Nothing wakens Jews up like a little bit of anti-Semitism. Anti-Semites have a unique way of reminding us why we are special as a people.
Whenever I speak to my Bar/Bat Mitzvah students, I like to tell them that, “If we stood for nothing, the rest of the world wouldn’t care what we say or do. But the fact is that the Jew stands for something great; we believe in Tikkun Olam—bettering the world around us.”
Consider the Noble Prize, which has been given out since 1901 for achievements in the fields of Physics, Chemistry, Physiology or Medicine, Literature, and Peace. In 1969, they added Economics as one of the new fields of endeavor. To date there have been over 850 individuals of various nationalities who have received awards for their unique contributions. At least 20% of the recipients have been Jews, who represent .02% of the world population. Overall, Jews have won a total of 41% of the all the Noble Prizes in economics, 28% of medicine, 26% of Physics, 19% of Chemistry, 13% of Literature and 9% of all peace awards.
Mind you, these are only secular achievements. In terms of spiritual achievements, Jews are and have been conscience of the world. Our values are very different from the rest of the world.
The latest war with Gaza Jihadism shows the disparity between the culture of death that is championed by Gaza Palestinians and their Muslim allies, e.g., Syria, Iran, ISIS, and others, versus the culture that champions life—Israel.
If Israel wanted to completely destroy Gaza, it would not take very long. Israel goes out of its way to warn the Palestinian citizens to get out while they can. Injured Palestinians routinely receive health care free of charge at Hadassah Hospital and other Israeli medical facilities.
Amazingly, Israel continues to provide gas and electric to the people who are shooting bombs at them. Did the British provide the Nazis with gas and electricity during WWII?
You know the answer.
Israel goes out of its way to avoid as much collateral damage as possible because Jewish ethics teach us to respect and cherish life—even the lives of our enemies. Jesus said in his Sermon on the Mount:
- · You have heard that it was said, ‘An eye for an eye and a tooth for a tooth.’ But I say to you, offer no resistance to one who is evil. When someone strikes you on [your] right cheek, turn the other one to him as well. If anyone wants to go to law with you over your tunic, hand him your cloak as well. Should anyone press you into service for one mile, go with him for two miles. Give to the one who asks of you, and do not turn your back on one who wants to borrow. 
What does this passage teach us? An Orthodox rabbi and Dead Sea Scroll scholar named Dr. Pinchas Lapide once explained to me that this passage teaches us how to de-hostilize an enemy.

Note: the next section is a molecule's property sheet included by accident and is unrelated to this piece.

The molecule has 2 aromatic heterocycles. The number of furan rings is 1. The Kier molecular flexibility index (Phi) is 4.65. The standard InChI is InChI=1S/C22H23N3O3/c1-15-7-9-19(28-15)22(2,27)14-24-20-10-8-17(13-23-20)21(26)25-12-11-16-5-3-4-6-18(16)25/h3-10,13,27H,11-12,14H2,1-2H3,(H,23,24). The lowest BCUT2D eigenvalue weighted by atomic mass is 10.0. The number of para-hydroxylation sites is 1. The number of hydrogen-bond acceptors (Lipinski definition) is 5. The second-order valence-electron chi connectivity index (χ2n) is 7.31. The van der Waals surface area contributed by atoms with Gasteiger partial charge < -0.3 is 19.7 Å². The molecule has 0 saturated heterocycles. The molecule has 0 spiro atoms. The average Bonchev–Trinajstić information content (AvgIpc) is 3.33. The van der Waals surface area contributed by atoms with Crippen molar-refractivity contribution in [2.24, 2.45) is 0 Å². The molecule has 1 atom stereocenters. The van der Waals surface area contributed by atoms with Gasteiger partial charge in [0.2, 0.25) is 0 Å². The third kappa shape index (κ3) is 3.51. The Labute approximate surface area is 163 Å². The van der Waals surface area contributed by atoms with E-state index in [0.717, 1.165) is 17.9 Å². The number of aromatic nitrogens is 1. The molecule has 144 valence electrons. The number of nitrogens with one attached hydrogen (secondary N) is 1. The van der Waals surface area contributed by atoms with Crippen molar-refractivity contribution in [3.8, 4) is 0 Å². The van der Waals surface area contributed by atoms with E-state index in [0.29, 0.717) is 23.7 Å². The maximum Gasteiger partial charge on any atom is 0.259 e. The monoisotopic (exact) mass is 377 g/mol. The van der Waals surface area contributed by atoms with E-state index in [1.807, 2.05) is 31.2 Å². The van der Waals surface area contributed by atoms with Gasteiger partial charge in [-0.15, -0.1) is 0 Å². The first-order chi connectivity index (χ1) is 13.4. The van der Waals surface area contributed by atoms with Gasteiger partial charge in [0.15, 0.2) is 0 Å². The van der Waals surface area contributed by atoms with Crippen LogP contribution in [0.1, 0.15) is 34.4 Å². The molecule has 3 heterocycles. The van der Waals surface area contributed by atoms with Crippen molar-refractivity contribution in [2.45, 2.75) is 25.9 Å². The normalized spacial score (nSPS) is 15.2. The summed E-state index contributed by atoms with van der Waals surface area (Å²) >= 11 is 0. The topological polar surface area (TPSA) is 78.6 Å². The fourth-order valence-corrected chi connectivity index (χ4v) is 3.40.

It does not mean we have to be victims to gratuitous violence, but it does mean that we need to hold on to our collective sense of humanity. The Palestinians leadership uses billions of dollars to create shelters for their weapons and not their people. Israel spends billions of dollars to create shelters for their people.
One of my favorite Jewish philosophers and teachers, Eric Fromm, writes about two opposite impulses that are struggling for supremacy in the world. He refers to them as necrophilia vs biophilia.
He explains that necrophilia, or the “love of the dead” is an ideation that is attracted to everything that is dead, e.g., corpses, decay, filth, dirt. The goal of necrophilia as political and religious phenomena is to transform everything that is living into death. This is exactly what Jihadism is all about. It is a death-force that aims to destroy life as we know it for the glorification of Allah, who behaves more like the bloodthirsty deity of the Bible known as Molech.
Jihadists love saying, “We love death more than you love life”
The worse part of necrophilia is that the people this philosophy affects makes them totally indifferent to life and even attracted to death.
This would explain why being a martyr for Islam is so important. In the West Bank and Gaza, Palestinians have museums celebrating the sacrifice of his human bombs; museums decorated with Israeli body parts across the wall.
Sounds like a museum made for Freddie Kruger.
Israel in contrast believes in what Fromm calls, “Biophilia” is the love of life, the attraction to everything that lives and grows. Preserving life and preventing death is one form of biophilia. Biophilous tendencies can be much more varied and tend to integrate and unite, to fuse with different and opposite. Biophilia is life that changes, grows, and develops to the changing circumstances of the environment. Fromm believed that for biophilia to emerge, there has to be certain circumstances to enhance its growth, e.g., the absence of injustice, the love of creativity, the presence of freedom, and the spirit to innovate.
In spiritual terms, biophilia encourages people to search for self-awareness, aspirations, and moral growth. Israel continues to develop technologies that improve the fabric of life while the Palestinian culture of death, which worships a god who loves shihads (martyrs) has produced a moral decadence that threatens the peace of humanity.
Let me add that any society is capable of embracing necrophilia. Last week, when some Israeli teenagers burned the body of a poor gay Palestinian boy, these individuals became Molech worshiper who demands the sacrifice of children to sate its savage appetite.
The time has come for the Palestinians and Israelis to work together and embrace a new paradigm of life that brings prosperity to all of its people.
 Matthew 5:38–42.